Modern Prague continues to exhibit this sense of sly playfulness, as evidenced by a major gallery exhibit at the Kampa Museum of Modern Art consisting of huge plastic bears and rabbits, along with a huge wicker chair by the river, suitable for a giant. Not to mention a fine memorial to John Lennon opposite the Old Town, where thousands of people a year come to pay tribute.

As a modern, thriving metropolis, Prague by day or by night contains so many imaginative surprises that even cynical travelers can be amazed by it. Walking around a corner in the evening, with the old town area lit up like some fairy tale setting, we have stumbled across impromptu concerts, street theater, puppetry, and stunning exhibits of international photography.

But one discovery exemplified for us the magical nature of Prague. Walking through the gardens overlooking city, we heard faint music coming from a high hedge. We soon found a narrow break in the shrubbery that led to a little beer bar with a radio and seats made from tree stumps with green felt as upholstery. Although it was the summer, holiday lights had been woven through the gnarled trees. In the back lay a delicate gazebo set amidst a forest of vines and strange metal sculptures.

It's hard indeed to top the reality of Prague, in any art form. This might be why the best history of Prague is Magic Prague by Angelo Maria Ripellino. He captures the city by combining fiction and nonfiction. His account begins, "To this day, every evening at five, Franz Kafka returns home to Celetna Street (Zeltnergasse) wearing a bowler hat and black suit." Throughout, he interweaves characters and situations from novels with the actual events that have defined the city's rich life. As Ripellino writes near the end of his account: "The fascination of Prague, the life of Prague has no end. Its gravediggers will vanish into the abyss."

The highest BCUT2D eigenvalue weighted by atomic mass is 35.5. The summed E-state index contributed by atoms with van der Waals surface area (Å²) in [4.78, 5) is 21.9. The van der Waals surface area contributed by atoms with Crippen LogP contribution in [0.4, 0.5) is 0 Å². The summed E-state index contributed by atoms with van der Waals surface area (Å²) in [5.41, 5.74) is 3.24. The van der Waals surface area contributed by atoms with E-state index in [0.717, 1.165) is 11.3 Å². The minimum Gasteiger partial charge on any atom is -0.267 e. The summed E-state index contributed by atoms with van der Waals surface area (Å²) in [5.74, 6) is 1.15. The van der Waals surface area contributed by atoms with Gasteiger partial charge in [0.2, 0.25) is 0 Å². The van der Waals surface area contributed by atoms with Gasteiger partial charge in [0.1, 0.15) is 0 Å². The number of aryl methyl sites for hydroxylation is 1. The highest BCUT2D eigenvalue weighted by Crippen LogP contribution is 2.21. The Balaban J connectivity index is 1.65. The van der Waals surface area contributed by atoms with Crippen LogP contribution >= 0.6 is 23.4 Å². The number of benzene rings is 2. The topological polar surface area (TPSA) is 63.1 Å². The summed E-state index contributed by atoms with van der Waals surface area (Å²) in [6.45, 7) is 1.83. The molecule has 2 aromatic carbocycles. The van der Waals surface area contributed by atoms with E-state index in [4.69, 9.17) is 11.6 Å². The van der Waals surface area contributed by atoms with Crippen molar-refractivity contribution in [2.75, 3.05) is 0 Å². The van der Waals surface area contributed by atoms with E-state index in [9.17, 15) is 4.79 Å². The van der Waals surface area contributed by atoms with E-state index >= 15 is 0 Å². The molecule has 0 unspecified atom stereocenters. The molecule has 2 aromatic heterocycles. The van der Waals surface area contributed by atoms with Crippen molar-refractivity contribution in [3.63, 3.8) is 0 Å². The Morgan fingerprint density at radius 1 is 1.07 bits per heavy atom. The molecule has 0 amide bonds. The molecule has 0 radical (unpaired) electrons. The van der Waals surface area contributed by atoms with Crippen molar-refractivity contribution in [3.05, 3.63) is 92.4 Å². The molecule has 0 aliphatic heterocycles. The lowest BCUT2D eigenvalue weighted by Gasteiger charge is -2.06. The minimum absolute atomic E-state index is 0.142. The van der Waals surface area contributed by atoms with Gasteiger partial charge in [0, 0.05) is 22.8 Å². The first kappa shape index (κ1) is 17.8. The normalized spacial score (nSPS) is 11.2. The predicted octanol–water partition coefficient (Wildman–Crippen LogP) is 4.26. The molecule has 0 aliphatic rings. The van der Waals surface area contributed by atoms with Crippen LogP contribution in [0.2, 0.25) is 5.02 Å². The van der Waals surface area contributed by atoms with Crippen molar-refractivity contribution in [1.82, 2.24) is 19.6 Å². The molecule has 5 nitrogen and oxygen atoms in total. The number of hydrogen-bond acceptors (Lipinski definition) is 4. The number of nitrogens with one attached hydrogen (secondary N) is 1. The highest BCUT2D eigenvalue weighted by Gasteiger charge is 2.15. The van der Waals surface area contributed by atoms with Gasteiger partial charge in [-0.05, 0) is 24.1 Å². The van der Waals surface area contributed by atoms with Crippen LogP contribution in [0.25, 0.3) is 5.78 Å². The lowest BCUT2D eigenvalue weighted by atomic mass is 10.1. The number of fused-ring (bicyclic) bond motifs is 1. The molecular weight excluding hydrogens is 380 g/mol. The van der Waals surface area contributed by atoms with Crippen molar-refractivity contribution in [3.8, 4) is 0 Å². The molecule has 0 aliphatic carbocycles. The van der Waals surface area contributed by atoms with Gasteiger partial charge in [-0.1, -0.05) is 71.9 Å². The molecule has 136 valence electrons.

Anyone who loves the fantastical will find Prague — its arts, its history, and its tall tales — a delight. It may come as no surprise, then, that when Czechs voted, along with other European Union members, on a famous person to best represent their country, their selection was a little different. Every other country chose a real person. Czechs chose a fictional character featured in a series of well-known national plays.

© 2009 by Locus Publications. All rights reserved.